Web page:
"Home-born" and "bought with Silver" Categories of Slaves in the Bible and in Greek and Latin Sources

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In this article I examine expressions from the context of the circumcision and Passover laws in Genesis, Exodus and Leviticus, which suggest two kinds of slaves: "home-born" and "bought with silver". These expressions, alongside the more common terminology of slavery {Hebrew language presented}, bear witness to the development of chattel slavery and slave trade in the land of Israel by the time these books were composed, and to the existence of precise distinctions between free persons and slaves, and between different kinds of slaves. However, the distinction between home-born and bought slaves was not legal but social. This raises the question of why this pair of expressions was used together in the context in which they appear. This is all the more important because "home-born" and "bought with silver" have perfect equivalents in Greek and Latin, in the translations of the Hebrew Bible as well as in Greek and Roman literary and epigraphic sources, but there is no evidence for such a combination of the two expressions in a legal context. Reviewing and analyzing the evidence for the use of these expressions I suggest that the need to be precise as to who was entitled to eat holy food was behind the exacting phrasing of the circumcision law: not only home-born slaves must be circumcised at the age of eight days, but even slaves purchased when they are much older.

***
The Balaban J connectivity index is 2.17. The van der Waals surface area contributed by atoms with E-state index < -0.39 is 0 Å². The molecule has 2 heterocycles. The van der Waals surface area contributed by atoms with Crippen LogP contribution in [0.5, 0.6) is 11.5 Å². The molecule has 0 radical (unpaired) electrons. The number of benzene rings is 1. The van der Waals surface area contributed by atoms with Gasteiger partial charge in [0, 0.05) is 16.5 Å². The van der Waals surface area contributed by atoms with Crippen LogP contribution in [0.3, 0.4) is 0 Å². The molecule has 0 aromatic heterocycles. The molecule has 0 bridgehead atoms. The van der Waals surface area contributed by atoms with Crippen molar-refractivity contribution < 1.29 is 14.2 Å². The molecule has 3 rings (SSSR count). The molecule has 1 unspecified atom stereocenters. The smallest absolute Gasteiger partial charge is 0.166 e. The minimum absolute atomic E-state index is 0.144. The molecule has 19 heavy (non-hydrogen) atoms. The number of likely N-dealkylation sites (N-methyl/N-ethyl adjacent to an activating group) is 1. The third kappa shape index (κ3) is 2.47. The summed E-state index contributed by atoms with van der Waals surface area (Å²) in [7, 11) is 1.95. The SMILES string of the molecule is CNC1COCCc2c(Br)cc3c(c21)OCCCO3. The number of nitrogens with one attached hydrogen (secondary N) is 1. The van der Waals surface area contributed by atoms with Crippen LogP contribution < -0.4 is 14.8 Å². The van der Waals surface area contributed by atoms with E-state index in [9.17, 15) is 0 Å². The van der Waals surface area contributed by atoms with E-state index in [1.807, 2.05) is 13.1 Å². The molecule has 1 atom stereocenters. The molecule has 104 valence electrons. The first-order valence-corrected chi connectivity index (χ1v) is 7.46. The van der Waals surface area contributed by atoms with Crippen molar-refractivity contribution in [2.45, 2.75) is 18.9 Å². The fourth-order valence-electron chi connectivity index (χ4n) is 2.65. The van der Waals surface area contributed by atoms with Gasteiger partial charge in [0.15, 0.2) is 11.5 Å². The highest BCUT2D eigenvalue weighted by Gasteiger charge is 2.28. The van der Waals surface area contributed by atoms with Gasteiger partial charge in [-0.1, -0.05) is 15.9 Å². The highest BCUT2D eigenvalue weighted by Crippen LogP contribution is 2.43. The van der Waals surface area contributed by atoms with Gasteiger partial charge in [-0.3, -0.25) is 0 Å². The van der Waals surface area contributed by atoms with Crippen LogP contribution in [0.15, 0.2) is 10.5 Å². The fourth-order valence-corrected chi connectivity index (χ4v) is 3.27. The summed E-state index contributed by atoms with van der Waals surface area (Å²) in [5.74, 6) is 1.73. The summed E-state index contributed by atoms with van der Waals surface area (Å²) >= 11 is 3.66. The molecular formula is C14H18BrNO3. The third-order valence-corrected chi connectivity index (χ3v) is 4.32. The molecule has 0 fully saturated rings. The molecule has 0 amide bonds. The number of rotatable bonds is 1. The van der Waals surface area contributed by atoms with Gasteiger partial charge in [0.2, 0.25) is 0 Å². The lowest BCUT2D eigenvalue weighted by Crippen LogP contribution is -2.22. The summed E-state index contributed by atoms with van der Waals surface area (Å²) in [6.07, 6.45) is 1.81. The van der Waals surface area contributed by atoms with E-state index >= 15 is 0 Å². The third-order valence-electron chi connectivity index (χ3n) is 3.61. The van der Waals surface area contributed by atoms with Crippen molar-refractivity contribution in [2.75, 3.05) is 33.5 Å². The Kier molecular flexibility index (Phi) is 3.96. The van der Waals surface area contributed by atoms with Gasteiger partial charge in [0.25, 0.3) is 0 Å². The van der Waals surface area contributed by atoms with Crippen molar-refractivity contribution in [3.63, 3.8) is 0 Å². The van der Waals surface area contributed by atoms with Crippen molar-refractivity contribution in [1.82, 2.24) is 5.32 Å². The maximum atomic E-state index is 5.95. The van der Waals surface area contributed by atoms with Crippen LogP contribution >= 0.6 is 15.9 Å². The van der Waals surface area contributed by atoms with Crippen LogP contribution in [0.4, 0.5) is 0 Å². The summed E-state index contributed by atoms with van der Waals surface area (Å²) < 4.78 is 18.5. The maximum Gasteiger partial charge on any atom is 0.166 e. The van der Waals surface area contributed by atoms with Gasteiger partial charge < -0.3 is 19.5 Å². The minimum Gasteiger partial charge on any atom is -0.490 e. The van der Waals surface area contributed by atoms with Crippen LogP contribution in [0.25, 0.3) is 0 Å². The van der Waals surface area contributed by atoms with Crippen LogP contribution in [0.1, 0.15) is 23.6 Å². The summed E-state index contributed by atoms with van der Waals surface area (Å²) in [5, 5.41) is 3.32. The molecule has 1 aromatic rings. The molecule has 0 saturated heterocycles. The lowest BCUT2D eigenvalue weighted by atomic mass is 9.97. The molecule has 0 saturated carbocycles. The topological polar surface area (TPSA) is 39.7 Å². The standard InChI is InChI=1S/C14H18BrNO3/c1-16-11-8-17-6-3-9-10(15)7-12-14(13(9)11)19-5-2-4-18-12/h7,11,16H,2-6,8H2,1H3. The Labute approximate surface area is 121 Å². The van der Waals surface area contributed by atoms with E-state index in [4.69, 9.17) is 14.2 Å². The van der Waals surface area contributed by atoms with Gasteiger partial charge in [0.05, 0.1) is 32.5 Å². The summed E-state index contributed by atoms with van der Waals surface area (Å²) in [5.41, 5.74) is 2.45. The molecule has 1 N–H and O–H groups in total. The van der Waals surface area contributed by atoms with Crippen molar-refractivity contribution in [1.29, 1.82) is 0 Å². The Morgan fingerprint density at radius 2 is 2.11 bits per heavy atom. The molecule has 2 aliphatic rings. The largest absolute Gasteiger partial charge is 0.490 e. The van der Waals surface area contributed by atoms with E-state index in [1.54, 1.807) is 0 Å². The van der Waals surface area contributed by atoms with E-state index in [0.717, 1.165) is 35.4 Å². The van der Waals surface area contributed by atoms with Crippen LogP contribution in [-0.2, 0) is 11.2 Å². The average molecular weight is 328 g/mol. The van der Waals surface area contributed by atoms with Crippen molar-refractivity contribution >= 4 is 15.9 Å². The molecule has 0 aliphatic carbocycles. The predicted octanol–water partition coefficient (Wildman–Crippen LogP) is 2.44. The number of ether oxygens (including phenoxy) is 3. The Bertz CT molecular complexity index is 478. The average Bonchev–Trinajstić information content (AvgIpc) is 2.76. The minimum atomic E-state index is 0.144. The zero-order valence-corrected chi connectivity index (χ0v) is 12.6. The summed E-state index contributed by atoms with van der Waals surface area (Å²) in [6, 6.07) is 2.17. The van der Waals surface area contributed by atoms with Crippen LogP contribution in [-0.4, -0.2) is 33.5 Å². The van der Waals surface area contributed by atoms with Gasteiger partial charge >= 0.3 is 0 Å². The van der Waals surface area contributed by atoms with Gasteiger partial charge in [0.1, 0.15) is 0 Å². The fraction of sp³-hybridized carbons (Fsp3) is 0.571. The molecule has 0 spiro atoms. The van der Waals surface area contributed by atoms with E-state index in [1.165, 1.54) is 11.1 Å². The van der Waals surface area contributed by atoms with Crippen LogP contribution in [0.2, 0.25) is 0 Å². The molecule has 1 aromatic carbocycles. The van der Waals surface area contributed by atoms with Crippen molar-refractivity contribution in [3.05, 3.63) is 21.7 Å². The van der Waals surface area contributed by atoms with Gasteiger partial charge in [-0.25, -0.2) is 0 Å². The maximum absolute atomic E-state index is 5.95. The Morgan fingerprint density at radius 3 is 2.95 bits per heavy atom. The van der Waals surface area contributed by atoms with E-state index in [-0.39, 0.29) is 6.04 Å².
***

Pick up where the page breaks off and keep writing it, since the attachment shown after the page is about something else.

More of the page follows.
Original languageEnglish
Pages (from-to)243-259
Number of pages17
Issue number1
StatePublished - 2010


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